I've got a small HP Microserver G8 in my office as a general office fileserver, VM host for software projects, network server etc.
It originally came with a 2.3 Ghz dual core Xeon. This server was insanely good value for money, at only £179 (inc VAT) for the bare server with a Celeron G1610T processor and 2GB RAM. I spent a further £350 on 4 x WD Red 4GB disks and £110 on a 16GB memory kit for it.
The way I have the server set up, it boots from an internal SD Card into FreeBSD and starts the internal network interfaces. The majority of the actual data is then on a 4-disk ZFS raidz2 with each disk being a GELI encrypted filesystem:
I then run a script to start all the guest VMs (including The OpenBSD virtual router). This way if the server is ever stolen, the data is at least secure.
A while back I bought a more powerful CPU for it. After doing some searching around I found that an Intel BX80637E31230V2 processor at £181 should be a drop in replacement. It should run cool enough to still be OK in the small case of the server. This is a Xeon class processor which has some more virtualisation features:
Intel Turbo Boost Technology 2.0
Intel vPro Technology
Intel Hyper-Threading Technology
Intel Virtualization Technology (VT-x)
Intel Virtualization Technology for Directed I/O (VT-d)
Having VT-d means I can do PCI passthru on bhyve and pass PCI devices, such as network ports directly through to a guest OS on the VM. It also features AES-NI meaning it can do the AES crypto for the filesystem in hardware. I'm not entirely sure I trust onboard crypto these days, maybe me just being paranoid.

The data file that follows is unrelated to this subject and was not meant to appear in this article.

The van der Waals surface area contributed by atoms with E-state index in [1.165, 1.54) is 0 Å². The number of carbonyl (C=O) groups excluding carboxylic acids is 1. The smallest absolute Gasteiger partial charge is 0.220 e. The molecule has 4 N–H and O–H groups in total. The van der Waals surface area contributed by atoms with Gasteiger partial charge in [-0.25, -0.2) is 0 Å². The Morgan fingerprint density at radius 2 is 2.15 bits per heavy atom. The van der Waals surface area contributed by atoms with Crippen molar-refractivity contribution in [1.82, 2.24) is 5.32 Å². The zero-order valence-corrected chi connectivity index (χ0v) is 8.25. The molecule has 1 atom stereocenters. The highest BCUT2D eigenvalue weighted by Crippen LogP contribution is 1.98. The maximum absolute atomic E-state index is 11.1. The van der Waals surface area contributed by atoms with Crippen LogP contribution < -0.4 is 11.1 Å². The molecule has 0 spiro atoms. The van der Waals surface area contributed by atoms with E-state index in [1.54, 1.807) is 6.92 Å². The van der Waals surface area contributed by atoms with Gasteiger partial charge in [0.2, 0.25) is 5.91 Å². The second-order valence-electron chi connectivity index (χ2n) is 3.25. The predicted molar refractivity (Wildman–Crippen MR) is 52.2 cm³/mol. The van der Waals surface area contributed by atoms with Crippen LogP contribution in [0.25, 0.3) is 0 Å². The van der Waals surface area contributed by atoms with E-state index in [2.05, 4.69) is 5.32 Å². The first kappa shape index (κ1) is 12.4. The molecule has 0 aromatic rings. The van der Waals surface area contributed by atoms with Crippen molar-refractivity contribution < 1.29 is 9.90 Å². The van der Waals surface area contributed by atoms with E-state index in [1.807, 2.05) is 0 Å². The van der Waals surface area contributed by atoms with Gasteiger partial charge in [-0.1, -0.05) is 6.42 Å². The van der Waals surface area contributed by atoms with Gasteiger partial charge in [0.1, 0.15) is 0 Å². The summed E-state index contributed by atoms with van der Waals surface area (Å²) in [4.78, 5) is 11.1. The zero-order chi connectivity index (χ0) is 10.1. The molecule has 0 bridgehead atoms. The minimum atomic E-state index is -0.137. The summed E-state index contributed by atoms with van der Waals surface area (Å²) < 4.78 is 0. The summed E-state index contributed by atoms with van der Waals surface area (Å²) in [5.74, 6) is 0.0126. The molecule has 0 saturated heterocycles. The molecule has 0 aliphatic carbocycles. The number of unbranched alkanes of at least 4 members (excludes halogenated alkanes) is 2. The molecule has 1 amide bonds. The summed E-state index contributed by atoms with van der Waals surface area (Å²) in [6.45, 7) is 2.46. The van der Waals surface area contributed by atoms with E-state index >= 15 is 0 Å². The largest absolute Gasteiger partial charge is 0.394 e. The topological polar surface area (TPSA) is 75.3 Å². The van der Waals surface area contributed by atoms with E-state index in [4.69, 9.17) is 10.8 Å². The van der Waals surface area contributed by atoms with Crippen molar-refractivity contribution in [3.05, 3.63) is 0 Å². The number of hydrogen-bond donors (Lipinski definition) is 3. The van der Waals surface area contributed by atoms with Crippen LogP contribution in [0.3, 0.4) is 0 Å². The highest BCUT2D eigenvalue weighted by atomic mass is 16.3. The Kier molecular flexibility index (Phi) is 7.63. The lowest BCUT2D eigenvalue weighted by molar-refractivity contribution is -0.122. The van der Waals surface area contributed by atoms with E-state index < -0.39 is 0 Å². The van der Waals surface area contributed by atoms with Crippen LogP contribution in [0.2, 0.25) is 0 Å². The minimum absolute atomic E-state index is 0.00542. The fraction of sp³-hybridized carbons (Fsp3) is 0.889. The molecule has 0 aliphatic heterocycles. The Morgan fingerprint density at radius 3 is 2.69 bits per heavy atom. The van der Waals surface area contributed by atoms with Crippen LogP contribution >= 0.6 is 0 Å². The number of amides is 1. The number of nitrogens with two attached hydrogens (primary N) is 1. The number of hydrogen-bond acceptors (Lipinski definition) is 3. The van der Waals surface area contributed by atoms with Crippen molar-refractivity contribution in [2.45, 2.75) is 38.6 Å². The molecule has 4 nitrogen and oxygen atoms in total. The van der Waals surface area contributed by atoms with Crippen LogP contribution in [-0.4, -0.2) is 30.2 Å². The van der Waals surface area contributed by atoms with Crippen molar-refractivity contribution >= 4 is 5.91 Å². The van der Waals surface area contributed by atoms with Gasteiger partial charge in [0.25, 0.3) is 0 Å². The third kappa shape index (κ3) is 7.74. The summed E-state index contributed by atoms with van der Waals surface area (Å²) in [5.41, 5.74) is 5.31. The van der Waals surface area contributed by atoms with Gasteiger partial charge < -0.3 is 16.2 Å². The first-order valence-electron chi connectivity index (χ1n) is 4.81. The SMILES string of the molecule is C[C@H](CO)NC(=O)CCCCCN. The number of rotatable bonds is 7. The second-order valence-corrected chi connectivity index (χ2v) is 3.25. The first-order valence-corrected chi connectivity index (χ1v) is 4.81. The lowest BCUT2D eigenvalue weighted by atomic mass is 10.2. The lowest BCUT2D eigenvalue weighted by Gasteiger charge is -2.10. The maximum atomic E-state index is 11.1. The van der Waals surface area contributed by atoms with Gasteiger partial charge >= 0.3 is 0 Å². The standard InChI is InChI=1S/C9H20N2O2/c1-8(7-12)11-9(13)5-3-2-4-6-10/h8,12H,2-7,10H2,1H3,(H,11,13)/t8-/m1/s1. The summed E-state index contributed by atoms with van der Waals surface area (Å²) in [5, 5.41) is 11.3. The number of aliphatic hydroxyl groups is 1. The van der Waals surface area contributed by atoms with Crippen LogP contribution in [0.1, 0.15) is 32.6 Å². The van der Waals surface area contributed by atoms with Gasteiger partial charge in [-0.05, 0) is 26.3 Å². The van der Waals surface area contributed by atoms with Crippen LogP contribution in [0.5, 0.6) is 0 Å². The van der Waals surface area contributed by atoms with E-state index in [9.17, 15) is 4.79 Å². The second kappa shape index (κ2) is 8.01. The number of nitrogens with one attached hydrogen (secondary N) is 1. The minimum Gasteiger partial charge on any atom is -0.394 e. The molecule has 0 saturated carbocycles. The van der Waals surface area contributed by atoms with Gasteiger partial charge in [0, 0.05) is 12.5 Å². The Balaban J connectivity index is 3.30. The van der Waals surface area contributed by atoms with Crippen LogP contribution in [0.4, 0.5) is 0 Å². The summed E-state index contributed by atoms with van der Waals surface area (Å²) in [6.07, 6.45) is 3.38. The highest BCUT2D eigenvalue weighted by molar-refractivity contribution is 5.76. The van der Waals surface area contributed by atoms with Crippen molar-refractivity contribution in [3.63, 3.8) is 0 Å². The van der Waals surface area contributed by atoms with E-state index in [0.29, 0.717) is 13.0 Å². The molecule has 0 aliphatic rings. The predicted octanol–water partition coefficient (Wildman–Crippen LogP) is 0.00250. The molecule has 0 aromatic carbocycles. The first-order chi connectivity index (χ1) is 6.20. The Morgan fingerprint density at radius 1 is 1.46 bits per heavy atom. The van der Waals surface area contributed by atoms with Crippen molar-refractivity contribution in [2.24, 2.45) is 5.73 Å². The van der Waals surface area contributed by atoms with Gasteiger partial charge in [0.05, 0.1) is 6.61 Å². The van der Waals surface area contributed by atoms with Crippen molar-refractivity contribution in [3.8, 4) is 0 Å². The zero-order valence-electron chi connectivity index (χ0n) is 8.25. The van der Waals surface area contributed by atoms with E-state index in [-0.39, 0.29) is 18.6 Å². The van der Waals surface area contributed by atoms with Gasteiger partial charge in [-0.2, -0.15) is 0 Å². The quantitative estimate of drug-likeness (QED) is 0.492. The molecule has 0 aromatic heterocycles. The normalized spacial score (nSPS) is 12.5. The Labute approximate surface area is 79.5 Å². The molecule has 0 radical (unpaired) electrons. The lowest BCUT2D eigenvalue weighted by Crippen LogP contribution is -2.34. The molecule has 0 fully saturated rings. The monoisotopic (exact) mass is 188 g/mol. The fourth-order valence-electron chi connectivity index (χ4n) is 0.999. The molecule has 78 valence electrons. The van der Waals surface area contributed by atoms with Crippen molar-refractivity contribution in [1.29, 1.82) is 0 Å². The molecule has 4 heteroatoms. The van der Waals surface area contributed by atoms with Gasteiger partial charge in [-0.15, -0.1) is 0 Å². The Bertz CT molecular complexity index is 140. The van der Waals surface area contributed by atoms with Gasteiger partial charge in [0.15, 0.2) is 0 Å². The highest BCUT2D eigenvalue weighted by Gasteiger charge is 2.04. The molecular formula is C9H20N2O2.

One great thing about this little server, is that it has an ethernet-based ILO port which gives you remote console access. When I replaced the CPU I was never expecting it to 'just work' first time. Inevitably something was going to cause trouble. I was expecting some kind of 'New CPU detected, Press F1'-type message on the console. But as it was it just booted up straight away without even needing me to go into the ILO console.
Physically replacing the CPU was dead simple, and pretty much tool-less. Just a couple of thumb-screws on the back to get the case off. Then unplug about five cables from the motherboard and slide the motherboard tray out the back of the chassis. Then unbolting the CPU was a case of just undo-ing 4 torx bolts holding the heatsink on using the supplied torx wrench. Swap the CPU, then put it back together, and voila. Back and running about 10 minutes later.
But anyway, here is the relevent bits of dmesg output before and after the upgrade:
Checking the IPMI sensors, and the processor is running at 40 degrees C at the moment, when fairly idle:
root@jenna:~ # ipmitool sensorUID Light | 0x0 | discrete | 0x0080| na | na | na | na | na | na Health LED | 0x0 | discrete | 0x0080| na | na | na | na | na | na Power Supply 1 | 0x0 | discrete | 0x0180| na | na | na | na | na | na Fan 1 | 12.544 | percent | ok | na | na | na | na | na | na 01-Inlet Ambient | 22.000 | degrees C | ok | na | na | na | na | 42.000 | 46.000 02-CPU | 40.000 | degrees C | ok | na | na | na | na | 70.000 | 0.000 03-P1 DIMM 1-2 | 37.000 | degrees C | ok | na | na | na | na | 87.000 | 0.000 04-HD Max | na | | na | na | na | na | na | 60.000 | 0.000 05-Chipset | 59.000 | degrees C | ok | na | na | na | na | 105.000 | 0.000 06-Chipset Zone | 46.000 | degrees C | ok | na | na | na | na | 68.000 | 73.000 07-VR P1 Zone | 52.000 | degrees C | ok | na | na | na | na | 93.000 | 98.000 08-Supercap Max | na | | na | na | na | na | na | 65.000 | 0.000 09-iLO Zone | 47.000 | degrees C | ok | na | na | na | na | 72.000 | 77.000 10-PCI 1 | na | | na | na | na | na | na | 100.000 | 0.000 11-PCI 1 Zone | 37.000 | degrees C | ok | na | na | na | na | 64.000 | 69.000 12-Sys Exhaust | 50.000 | degrees C | ok | na | na | na | na | 68.000 | 73.000 13-LOM | na | | na | na | na | na | na | 100.000 | 0.000 Memory | 0x0 | discrete | 0x4080| na | na | na | na | na | na
Any questions, then let me know in the comments below.